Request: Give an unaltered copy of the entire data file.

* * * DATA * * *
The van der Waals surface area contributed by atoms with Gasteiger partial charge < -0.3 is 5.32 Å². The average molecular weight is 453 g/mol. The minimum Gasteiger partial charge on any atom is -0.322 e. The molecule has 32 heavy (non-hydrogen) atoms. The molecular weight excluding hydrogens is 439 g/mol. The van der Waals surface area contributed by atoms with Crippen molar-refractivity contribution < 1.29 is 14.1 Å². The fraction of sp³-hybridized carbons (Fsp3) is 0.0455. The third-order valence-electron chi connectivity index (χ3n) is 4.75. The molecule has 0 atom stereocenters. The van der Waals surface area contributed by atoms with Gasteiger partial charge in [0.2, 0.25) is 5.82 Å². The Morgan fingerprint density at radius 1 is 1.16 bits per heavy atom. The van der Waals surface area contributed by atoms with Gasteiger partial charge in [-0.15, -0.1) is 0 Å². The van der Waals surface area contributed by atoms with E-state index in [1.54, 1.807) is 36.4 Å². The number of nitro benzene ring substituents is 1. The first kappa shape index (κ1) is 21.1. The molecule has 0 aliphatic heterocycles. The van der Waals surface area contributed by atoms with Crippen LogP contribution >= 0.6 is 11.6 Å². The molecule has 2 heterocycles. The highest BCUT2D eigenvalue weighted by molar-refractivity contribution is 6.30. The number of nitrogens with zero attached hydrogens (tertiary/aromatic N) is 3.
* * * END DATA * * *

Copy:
The van der Waals surface area contributed by atoms with Gasteiger partial charge < -0.3 is 5.32 Å². The average molecular weight is 453 g/mol. The minimum Gasteiger partial charge on any atom is -0.322 e. The molecule has 32 heavy (non-hydrogen) atoms. The molecular weight excluding hydrogens is 439 g/mol. The van der Waals surface area contributed by atoms with Crippen molar-refractivity contribution < 1.29 is 14.1 Å². The fraction of sp³-hybridized carbons (Fsp3) is 0.0455. The third-order valence-electron chi connectivity index (χ3n) is 4.75. The molecule has 0 atom stereocenters. The van der Waals surface area contributed by atoms with Gasteiger partial charge in [0.2, 0.25) is 5.82 Å². The Morgan fingerprint density at radius 1 is 1.16 bits per heavy atom. The van der Waals surface area contributed by atoms with Gasteiger partial charge in [-0.15, -0.1) is 0 Å². The van der Waals surface area contributed by atoms with E-state index in [1.54, 1.807) is 36.4 Å². The number of nitro benzene ring substituents is 1. The first kappa shape index (κ1) is 21.1. The molecule has 0 aliphatic heterocycles. The van der Waals surface area contributed by atoms with Crippen LogP contribution >= 0.6 is 11.6 Å². The molecule has 2 heterocycles. The highest BCUT2D eigenvalue weighted by molar-refractivity contribution is 6.30. The number of nitrogens with zero attached hydrogens (tertiary/aromatic N) is 3.